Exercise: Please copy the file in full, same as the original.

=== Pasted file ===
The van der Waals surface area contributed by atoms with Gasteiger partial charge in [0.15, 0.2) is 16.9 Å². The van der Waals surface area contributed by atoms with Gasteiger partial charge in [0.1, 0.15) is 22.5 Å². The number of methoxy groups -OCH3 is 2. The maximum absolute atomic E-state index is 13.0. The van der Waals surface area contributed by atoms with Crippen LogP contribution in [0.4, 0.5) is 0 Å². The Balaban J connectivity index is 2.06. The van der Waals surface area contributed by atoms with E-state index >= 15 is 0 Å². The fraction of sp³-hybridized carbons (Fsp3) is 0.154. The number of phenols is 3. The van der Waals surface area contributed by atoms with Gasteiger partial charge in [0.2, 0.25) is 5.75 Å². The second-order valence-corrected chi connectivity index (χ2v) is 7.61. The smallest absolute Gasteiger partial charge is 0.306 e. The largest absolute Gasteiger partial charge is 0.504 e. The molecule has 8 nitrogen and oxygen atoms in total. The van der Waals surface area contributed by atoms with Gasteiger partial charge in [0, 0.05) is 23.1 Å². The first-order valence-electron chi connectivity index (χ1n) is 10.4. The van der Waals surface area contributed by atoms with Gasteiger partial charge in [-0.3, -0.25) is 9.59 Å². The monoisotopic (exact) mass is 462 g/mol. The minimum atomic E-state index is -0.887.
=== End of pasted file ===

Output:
The van der Waals surface area contributed by atoms with Gasteiger partial charge in [0.15, 0.2) is 16.9 Å². The van der Waals surface area contributed by atoms with Gasteiger partial charge in [0.1, 0.15) is 22.5 Å². The number of methoxy groups -OCH3 is 2. The maximum absolute atomic E-state index is 13.0. The van der Waals surface area contributed by atoms with Crippen LogP contribution in [0.4, 0.5) is 0 Å². The Balaban J connectivity index is 2.06. The van der Waals surface area contributed by atoms with E-state index >= 15 is 0 Å². The fraction of sp³-hybridized carbons (Fsp3) is 0.154. The number of phenols is 3. The van der Waals surface area contributed by atoms with Gasteiger partial charge in [0.2, 0.25) is 5.75 Å². The second-order valence-corrected chi connectivity index (χ2v) is 7.61. The smallest absolute Gasteiger partial charge is 0.306 e. The largest absolute Gasteiger partial charge is 0.504 e. The molecule has 8 nitrogen and oxygen atoms in total. The van der Waals surface area contributed by atoms with Gasteiger partial charge in [0, 0.05) is 23.1 Å². The first-order valence-electron chi connectivity index (χ1n) is 10.4. The van der Waals surface area contributed by atoms with Gasteiger partial charge in [-0.3, -0.25) is 9.59 Å². The monoisotopic (exact) mass is 462 g/mol. The minimum atomic E-state index is -0.887.